The South's dictator ran it as a family organization and the U.S. was pumping in millions of dollars to keep the country afloat. Of course corruption soaked up a lot of the money. One US official said the US should just pay North Vietnam 500 million bucks as "rebuilding funds" if they promised to butt out of the South. Pay off the enemy and call it quits.

Both governments in South and North were "cruel and incompetent".
Laos was the lead news item over Vietnam in late '50s and early 1960s. Big country with few people. Then North Vietnam essentially invaded to use it as a highway. Laotian culture described as friendly and enjoyed dick jokes, "priapic humor."

War in South Vietnam was waged by locals. Southern insurgency was not fed by North until later. The initial fighting was at the point where a massive American intervention was feared. Which proved right of course, because we killed tons of people. But, the North and their Chinese and Soviet supporters wanted to avoid drawing US power directly into the mix.

Conditions in the North produced revolt. Protests, bombs, etc. But the North killed their way to submission. People were resigned to the governments power. Mentioned in the introduction is how plenty of people in the North wanted the war to end - same as the US - but good luck getting any traction, and certainly no public protests and press would be allowed.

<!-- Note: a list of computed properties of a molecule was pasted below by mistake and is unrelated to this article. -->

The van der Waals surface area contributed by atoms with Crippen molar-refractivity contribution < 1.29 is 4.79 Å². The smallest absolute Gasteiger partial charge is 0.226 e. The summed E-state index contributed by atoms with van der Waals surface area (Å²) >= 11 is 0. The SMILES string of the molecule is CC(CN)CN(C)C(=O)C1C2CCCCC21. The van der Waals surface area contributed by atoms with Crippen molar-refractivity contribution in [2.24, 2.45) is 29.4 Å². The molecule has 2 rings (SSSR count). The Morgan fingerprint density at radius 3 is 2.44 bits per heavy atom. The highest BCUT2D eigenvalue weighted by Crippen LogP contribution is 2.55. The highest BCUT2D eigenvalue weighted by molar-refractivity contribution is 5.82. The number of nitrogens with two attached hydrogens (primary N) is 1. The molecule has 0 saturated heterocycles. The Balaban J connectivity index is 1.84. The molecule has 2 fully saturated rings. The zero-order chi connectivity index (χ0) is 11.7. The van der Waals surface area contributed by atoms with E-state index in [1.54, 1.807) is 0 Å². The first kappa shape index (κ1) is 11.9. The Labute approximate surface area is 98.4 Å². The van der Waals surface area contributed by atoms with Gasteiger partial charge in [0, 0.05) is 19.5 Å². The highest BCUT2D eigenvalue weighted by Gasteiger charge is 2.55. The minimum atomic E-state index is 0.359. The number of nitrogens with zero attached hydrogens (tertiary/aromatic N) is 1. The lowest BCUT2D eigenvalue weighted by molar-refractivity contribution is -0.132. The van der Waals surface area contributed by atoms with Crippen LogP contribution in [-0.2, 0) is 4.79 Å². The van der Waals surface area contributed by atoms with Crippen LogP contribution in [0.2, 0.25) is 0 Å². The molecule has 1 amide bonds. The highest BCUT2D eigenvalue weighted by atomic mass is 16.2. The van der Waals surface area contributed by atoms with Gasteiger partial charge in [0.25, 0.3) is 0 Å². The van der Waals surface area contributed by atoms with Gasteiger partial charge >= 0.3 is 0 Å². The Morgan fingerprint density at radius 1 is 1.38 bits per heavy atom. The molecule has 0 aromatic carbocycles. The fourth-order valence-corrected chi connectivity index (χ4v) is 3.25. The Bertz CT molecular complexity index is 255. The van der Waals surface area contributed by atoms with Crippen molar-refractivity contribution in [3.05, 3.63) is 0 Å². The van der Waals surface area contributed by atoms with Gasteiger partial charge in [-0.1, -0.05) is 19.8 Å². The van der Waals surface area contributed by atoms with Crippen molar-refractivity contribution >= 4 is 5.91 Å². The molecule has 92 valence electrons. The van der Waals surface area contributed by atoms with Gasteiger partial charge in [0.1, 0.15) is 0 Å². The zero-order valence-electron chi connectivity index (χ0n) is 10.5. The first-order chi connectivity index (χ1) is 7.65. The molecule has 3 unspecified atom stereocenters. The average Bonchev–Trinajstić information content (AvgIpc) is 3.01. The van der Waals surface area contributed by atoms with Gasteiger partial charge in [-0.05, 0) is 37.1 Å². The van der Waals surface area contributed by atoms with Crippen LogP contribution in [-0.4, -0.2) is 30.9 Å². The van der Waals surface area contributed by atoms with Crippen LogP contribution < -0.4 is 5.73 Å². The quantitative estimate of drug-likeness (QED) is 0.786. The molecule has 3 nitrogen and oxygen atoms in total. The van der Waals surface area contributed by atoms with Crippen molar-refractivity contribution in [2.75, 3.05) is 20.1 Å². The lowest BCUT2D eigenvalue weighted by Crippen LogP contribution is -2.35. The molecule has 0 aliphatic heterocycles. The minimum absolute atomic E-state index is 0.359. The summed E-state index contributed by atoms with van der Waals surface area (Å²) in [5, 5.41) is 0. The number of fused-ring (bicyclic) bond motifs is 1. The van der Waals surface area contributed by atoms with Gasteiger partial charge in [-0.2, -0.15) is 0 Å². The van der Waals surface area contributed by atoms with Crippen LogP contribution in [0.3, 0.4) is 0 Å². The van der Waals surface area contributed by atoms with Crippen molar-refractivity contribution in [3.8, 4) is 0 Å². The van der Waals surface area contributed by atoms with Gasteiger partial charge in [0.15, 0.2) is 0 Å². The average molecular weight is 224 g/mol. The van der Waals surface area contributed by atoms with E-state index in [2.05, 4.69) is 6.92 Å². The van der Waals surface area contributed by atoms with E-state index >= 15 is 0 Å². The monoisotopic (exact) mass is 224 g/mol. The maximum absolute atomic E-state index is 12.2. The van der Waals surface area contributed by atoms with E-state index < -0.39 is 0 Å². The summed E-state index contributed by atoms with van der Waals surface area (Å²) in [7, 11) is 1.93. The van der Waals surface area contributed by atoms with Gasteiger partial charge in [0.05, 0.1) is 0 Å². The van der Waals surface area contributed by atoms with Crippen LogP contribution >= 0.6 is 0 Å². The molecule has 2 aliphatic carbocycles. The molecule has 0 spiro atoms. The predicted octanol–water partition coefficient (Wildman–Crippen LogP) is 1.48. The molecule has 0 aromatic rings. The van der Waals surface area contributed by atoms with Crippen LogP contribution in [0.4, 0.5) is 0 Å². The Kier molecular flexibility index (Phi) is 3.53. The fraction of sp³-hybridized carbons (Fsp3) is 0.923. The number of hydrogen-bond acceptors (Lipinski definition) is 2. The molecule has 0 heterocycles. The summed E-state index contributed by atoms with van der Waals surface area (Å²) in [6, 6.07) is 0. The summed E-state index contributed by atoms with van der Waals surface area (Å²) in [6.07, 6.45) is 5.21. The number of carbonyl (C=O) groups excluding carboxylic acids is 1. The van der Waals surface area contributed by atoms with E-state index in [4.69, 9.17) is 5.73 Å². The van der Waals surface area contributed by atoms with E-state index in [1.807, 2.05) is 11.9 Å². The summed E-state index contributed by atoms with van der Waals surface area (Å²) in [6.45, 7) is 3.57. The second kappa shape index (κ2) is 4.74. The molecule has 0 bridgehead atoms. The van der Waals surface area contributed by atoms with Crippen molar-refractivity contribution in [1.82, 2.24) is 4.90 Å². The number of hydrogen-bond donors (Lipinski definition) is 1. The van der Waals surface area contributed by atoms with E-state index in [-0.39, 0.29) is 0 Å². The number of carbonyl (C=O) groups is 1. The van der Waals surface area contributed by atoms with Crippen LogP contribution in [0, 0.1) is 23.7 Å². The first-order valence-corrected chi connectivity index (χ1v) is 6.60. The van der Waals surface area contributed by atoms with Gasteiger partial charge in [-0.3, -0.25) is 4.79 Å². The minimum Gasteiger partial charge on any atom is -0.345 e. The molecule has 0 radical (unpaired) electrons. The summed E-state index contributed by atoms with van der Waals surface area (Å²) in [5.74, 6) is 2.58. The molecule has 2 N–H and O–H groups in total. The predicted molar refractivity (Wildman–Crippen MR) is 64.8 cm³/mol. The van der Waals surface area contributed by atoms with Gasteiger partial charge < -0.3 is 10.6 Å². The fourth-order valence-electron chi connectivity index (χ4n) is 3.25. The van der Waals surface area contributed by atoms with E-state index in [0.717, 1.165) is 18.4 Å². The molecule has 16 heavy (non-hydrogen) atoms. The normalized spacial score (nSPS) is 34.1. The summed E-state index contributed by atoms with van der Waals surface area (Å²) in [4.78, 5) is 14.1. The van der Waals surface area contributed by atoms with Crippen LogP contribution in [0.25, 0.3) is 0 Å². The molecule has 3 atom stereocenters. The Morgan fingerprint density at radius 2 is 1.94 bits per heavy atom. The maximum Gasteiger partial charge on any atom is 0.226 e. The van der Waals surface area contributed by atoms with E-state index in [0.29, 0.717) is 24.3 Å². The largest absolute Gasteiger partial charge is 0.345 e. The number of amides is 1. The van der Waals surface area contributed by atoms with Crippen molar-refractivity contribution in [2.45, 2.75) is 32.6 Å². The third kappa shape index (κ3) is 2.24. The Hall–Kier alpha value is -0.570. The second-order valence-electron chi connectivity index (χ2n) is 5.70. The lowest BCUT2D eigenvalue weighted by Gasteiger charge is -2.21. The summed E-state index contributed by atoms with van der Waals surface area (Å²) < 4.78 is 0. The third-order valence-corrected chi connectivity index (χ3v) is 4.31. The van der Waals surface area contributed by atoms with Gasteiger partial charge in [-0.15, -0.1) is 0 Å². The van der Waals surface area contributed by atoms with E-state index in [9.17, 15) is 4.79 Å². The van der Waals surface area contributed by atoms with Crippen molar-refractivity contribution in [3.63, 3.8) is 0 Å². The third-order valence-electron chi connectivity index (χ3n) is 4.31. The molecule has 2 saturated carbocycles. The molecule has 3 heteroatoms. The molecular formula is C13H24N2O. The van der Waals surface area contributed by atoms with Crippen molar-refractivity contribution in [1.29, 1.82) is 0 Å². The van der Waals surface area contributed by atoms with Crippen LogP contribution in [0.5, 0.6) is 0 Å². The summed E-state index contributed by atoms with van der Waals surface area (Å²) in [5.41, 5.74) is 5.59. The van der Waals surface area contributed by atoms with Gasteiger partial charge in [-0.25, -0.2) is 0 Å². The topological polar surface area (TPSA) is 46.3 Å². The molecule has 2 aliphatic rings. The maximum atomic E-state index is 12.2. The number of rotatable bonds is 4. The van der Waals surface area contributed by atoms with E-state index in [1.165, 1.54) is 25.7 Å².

From '60 to '63 there were thousands of assassinations by the VC. They had no weaponry to fight up front. Weapons were all captured, mostly, from ARVN. Assassinations were easier. The number of assassinations dropped because local guys who were accessible and vulnerable were already killed. There was no one to take over the jobs and provincial or national leaders were safer. the national gov unable to reach out and provide any services. Locals could not depend or rely on any government services because the workers were not there. The communists relied on brutality with public murders and executions. 

Hastings says how it was unique at those early stages where "America can do no wrong". My response: What about early mid '90s with American power at an apex? The whole "World's 911" philosophy where we rush in to rescue everyone else?